Objectives of the vigilantes

The Committee of Vigilance believed the people had entrusted them with the power to expel from the community those ruffians and assassins who had outraged the peace and good order of society, violated the ballot box, over ridden law and thwarted justice. Beyond these duties the committee did not wish to interfere with the details of government. They spared no effort to avoid bloodshed and civil war and, undeterred by threats from opposing organizations they would continue, peacefully if they could but forcefully if they must, their work of reform to which they had pledged their lives, their fortunes and their sacred honor.

Sacramento Street, San Francisco, 1855

Sacramento Street, San Francisco c. 1855

Their labors had been arduous, their deliberations cautious, their determinations firm and their motives pure. While they regretted the necessity that called them into action they were anxious that this necessity should no longer exist. When their work was accomplished, when the community would be freed of the evils it had endured for so long and when they had insured the citizens an honest and vigorous protection of their rights, then the Committee of Vigilance would take great pleasure in reassigning their power back into the hands of the people from whom it had come.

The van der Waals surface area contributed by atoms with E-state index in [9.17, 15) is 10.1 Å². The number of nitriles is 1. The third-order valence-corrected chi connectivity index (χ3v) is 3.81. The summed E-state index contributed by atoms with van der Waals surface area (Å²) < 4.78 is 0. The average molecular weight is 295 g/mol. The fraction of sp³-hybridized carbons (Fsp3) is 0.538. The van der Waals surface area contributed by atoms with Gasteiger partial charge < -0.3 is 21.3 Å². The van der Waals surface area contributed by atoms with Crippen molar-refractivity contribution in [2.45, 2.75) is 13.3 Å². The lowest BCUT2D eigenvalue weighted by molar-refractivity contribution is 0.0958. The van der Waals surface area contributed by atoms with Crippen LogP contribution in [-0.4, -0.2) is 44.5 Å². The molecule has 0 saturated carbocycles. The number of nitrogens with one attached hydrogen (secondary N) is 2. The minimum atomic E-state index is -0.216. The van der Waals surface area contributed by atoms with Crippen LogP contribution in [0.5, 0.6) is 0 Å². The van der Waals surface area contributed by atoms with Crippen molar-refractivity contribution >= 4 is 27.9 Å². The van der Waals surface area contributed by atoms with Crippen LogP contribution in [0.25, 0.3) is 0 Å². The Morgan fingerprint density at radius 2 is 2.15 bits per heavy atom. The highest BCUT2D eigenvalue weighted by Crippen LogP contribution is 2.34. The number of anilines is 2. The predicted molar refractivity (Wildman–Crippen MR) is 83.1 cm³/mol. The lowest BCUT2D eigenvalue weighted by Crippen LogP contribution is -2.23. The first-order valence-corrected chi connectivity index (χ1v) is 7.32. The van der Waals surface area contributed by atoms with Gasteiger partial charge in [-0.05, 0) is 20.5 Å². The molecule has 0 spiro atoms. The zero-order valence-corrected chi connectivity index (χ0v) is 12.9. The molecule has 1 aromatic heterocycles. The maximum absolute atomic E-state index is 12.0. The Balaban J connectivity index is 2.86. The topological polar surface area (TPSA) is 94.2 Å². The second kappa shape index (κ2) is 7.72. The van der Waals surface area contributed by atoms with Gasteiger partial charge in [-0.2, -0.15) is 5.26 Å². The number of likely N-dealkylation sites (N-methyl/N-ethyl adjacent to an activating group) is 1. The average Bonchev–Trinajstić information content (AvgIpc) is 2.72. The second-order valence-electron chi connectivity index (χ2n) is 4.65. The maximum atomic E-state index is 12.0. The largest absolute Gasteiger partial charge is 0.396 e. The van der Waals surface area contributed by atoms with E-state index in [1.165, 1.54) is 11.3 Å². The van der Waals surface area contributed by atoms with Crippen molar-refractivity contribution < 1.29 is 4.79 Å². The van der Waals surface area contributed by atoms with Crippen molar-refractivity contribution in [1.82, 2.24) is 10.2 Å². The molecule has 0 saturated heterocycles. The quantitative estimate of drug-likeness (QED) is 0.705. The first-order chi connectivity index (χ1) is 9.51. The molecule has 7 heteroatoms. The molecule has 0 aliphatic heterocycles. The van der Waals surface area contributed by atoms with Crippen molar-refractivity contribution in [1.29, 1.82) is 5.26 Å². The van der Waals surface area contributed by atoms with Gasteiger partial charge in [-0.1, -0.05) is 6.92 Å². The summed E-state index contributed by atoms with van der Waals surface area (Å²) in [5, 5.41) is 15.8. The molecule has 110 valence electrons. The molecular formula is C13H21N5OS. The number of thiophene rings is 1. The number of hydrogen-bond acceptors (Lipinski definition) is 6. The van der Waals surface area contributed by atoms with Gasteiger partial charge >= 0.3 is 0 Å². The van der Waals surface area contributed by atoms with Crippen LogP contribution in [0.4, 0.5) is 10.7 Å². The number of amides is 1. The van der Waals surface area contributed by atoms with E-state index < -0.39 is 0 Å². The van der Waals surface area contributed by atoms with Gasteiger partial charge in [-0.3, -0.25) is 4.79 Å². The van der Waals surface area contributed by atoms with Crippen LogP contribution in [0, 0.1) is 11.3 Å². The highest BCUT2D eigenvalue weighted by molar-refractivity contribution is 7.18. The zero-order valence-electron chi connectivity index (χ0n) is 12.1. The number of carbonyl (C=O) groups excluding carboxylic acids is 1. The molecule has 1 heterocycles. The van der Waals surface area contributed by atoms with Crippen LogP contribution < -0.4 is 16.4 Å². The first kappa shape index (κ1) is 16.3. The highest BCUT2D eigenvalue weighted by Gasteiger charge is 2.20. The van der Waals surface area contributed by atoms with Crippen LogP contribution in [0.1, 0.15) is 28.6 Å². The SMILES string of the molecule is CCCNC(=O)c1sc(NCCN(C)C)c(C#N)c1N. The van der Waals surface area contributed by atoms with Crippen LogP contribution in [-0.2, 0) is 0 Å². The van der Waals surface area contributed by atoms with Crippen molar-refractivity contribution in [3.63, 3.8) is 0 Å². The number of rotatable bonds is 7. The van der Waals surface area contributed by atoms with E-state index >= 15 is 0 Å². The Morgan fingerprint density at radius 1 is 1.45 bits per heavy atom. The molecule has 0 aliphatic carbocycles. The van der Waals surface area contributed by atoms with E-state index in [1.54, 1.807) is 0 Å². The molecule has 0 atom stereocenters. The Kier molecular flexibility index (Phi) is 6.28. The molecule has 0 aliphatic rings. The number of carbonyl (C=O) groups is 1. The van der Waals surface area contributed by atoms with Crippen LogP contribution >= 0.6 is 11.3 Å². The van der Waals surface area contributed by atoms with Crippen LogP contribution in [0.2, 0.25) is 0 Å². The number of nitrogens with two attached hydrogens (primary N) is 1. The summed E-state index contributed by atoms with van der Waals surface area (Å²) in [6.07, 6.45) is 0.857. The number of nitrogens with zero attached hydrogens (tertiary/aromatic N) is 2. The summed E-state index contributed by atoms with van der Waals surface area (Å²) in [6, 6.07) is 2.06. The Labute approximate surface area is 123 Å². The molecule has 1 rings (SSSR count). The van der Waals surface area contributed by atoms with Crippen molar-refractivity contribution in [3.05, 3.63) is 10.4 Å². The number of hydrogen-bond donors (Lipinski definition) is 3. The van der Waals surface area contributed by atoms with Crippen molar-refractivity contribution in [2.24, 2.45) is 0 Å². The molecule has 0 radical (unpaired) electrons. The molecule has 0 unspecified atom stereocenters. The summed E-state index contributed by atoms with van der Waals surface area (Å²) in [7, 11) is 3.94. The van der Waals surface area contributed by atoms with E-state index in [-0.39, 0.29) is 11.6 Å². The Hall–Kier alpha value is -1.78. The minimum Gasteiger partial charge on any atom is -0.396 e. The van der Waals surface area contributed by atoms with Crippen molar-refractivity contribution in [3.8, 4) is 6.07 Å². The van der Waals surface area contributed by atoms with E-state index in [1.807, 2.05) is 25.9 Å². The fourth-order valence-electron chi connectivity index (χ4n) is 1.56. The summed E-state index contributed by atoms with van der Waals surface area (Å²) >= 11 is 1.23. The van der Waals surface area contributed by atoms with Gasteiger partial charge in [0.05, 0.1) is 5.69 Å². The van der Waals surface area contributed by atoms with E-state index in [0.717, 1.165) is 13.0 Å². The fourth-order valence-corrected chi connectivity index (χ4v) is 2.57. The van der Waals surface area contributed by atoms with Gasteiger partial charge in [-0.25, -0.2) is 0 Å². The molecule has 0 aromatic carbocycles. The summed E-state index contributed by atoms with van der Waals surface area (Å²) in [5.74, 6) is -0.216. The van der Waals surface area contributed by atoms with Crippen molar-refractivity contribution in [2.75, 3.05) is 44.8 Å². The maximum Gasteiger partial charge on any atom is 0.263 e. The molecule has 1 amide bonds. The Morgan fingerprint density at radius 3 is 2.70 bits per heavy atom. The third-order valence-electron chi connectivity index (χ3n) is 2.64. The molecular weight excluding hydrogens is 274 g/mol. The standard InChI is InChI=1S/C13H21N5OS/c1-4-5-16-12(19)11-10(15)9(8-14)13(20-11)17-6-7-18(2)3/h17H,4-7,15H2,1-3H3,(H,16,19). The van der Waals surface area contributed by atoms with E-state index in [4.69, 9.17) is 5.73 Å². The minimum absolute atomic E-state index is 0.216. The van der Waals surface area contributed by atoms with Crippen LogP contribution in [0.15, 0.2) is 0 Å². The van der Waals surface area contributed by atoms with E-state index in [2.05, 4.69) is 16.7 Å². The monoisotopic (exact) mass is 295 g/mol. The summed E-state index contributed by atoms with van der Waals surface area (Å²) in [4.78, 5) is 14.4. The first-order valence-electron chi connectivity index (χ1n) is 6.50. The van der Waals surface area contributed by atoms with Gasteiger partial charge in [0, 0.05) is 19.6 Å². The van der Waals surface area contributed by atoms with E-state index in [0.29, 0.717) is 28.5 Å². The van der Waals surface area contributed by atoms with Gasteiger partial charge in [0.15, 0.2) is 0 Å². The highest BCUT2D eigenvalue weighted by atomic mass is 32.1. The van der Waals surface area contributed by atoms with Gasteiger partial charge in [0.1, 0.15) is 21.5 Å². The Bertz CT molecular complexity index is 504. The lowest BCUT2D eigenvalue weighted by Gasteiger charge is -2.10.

Comments

  1. I’m currently reading Oakley Hall’s novel WARLOCK about a vigilance committee whose intentions start out honorable, as you describe, but before long get compromised. The issue being that operating outside the law they are not answerable to anyone but themselves. A recipe for trouble.

    • It is always a problem when men are not responsible for their actions, Ron. I grew up in the South and I know some of the things that happened there that should never happen in America. But the SF Vigilantes appeared to over compensate towards leniency, expelling people from California rather than hanging them. They disbanded after a few months and with a great fanfare from the citizens. A whole new group of honest politicians were elected because of them and, because of that, San Francisco prospered for many years. Must the actions of weaker men always tar those of the good?

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